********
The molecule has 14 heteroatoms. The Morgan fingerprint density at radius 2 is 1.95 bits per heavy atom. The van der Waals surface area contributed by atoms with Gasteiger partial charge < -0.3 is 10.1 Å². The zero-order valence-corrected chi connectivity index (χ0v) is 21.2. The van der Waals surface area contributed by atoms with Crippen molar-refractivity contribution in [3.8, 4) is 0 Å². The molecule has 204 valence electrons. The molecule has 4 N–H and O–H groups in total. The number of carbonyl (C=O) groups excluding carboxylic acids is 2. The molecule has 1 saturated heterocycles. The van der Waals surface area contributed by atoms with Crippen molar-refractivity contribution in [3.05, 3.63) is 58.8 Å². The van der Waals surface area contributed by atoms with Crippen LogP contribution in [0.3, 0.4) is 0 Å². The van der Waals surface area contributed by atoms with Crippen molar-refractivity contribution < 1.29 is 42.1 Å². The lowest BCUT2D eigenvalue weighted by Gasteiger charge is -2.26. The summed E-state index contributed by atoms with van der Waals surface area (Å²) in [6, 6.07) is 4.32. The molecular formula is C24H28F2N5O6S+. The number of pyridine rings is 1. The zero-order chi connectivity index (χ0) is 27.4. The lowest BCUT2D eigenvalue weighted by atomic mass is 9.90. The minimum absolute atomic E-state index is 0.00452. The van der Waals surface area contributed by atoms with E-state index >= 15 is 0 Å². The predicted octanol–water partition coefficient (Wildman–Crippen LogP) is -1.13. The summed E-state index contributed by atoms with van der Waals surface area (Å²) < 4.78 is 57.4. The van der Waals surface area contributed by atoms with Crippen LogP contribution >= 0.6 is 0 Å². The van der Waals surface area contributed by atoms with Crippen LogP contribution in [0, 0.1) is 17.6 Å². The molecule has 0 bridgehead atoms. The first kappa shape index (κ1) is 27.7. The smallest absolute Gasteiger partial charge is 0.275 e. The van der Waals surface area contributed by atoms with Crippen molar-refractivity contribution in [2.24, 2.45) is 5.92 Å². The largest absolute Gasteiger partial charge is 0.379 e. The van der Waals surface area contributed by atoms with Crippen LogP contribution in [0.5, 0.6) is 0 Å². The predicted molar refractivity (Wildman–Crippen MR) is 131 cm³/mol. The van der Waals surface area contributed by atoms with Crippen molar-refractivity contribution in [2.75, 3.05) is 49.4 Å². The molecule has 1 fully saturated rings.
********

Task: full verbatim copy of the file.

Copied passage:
The molecule has 14 heteroatoms. The Morgan fingerprint density at radius 2 is 1.95 bits per heavy atom. The van der Waals surface area contributed by atoms with Gasteiger partial charge < -0.3 is 10.1 Å². The zero-order valence-corrected chi connectivity index (χ0v) is 21.2. The van der Waals surface area contributed by atoms with Crippen molar-refractivity contribution in [3.8, 4) is 0 Å². The molecule has 204 valence electrons. The molecule has 4 N–H and O–H groups in total. The number of carbonyl (C=O) groups excluding carboxylic acids is 2. The molecule has 1 saturated heterocycles. The van der Waals surface area contributed by atoms with Crippen molar-refractivity contribution in [3.05, 3.63) is 58.8 Å². The van der Waals surface area contributed by atoms with Crippen LogP contribution in [0.3, 0.4) is 0 Å². The van der Waals surface area contributed by atoms with Crippen molar-refractivity contribution < 1.29 is 42.1 Å². The lowest BCUT2D eigenvalue weighted by Gasteiger charge is -2.26. The summed E-state index contributed by atoms with van der Waals surface area (Å²) in [6, 6.07) is 4.32. The molecular formula is C24H28F2N5O6S+. The number of pyridine rings is 1. The zero-order chi connectivity index (χ0) is 27.4. The lowest BCUT2D eigenvalue weighted by atomic mass is 9.90. The minimum absolute atomic E-state index is 0.00452. The van der Waals surface area contributed by atoms with E-state index >= 15 is 0 Å². The predicted octanol–water partition coefficient (Wildman–Crippen LogP) is -1.13. The summed E-state index contributed by atoms with van der Waals surface area (Å²) < 4.78 is 57.4. The van der Waals surface area contributed by atoms with Crippen LogP contribution >= 0.6 is 0 Å². The van der Waals surface area contributed by atoms with Crippen LogP contribution in [0, 0.1) is 17.6 Å². The molecule has 0 bridgehead atoms. The first kappa shape index (κ1) is 27.7. The smallest absolute Gasteiger partial charge is 0.275 e. The van der Waals surface area contributed by atoms with Crippen molar-refractivity contribution in [2.24, 2.45) is 5.92 Å². The largest absolute Gasteiger partial charge is 0.379 e. The van der Waals surface area contributed by atoms with Crippen LogP contribution in [0.5, 0.6) is 0 Å². The predicted molar refractivity (Wildman–Crippen MR) is 131 cm³/mol. The van der Waals surface area contributed by atoms with Crippen molar-refractivity contribution in [2.75, 3.05) is 49.4 Å². The molecule has 1 fully saturated rings.